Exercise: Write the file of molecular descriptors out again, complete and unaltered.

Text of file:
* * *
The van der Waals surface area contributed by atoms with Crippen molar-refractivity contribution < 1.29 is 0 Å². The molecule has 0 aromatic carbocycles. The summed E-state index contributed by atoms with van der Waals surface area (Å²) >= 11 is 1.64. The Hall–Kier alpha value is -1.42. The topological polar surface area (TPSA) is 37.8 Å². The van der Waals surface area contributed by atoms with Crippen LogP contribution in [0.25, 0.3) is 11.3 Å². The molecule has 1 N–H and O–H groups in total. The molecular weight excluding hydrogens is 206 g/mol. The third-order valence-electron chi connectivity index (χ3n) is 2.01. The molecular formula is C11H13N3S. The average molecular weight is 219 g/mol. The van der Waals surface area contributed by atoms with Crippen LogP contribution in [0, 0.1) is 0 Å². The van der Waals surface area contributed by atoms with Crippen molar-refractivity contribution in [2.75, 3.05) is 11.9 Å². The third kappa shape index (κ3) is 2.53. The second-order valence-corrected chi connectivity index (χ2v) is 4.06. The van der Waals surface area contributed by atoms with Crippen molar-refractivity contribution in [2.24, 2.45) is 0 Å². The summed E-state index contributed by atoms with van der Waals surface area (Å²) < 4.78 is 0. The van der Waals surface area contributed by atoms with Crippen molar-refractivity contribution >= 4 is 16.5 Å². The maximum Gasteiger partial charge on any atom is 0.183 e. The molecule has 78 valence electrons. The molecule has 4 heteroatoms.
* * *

The van der Waals surface area contributed by atoms with Crippen molar-refractivity contribution < 1.29 is 0 Å². The molecule has 0 aromatic carbocycles. The summed E-state index contributed by atoms with van der Waals surface area (Å²) >= 11 is 1.64. The Hall–Kier alpha value is -1.42. The topological polar surface area (TPSA) is 37.8 Å². The van der Waals surface area contributed by atoms with Crippen LogP contribution in [0.25, 0.3) is 11.3 Å². The molecule has 1 N–H and O–H groups in total. The molecular weight excluding hydrogens is 206 g/mol. The third-order valence-electron chi connectivity index (χ3n) is 2.01. The molecular formula is C11H13N3S. The average molecular weight is 219 g/mol. The van der Waals surface area contributed by atoms with Crippen LogP contribution in [0, 0.1) is 0 Å². The van der Waals surface area contributed by atoms with Crippen molar-refractivity contribution in [2.75, 3.05) is 11.9 Å². The third kappa shape index (κ3) is 2.53. The second-order valence-corrected chi connectivity index (χ2v) is 4.06. The van der Waals surface area contributed by atoms with Crippen molar-refractivity contribution in [2.24, 2.45) is 0 Å². The summed E-state index contributed by atoms with van der Waals surface area (Å²) < 4.78 is 0. The van der Waals surface area contributed by atoms with Crippen molar-refractivity contribution >= 4 is 16.5 Å². The maximum Gasteiger partial charge on any atom is 0.183 e. The molecule has 78 valence electrons. The molecule has 4 heteroatoms.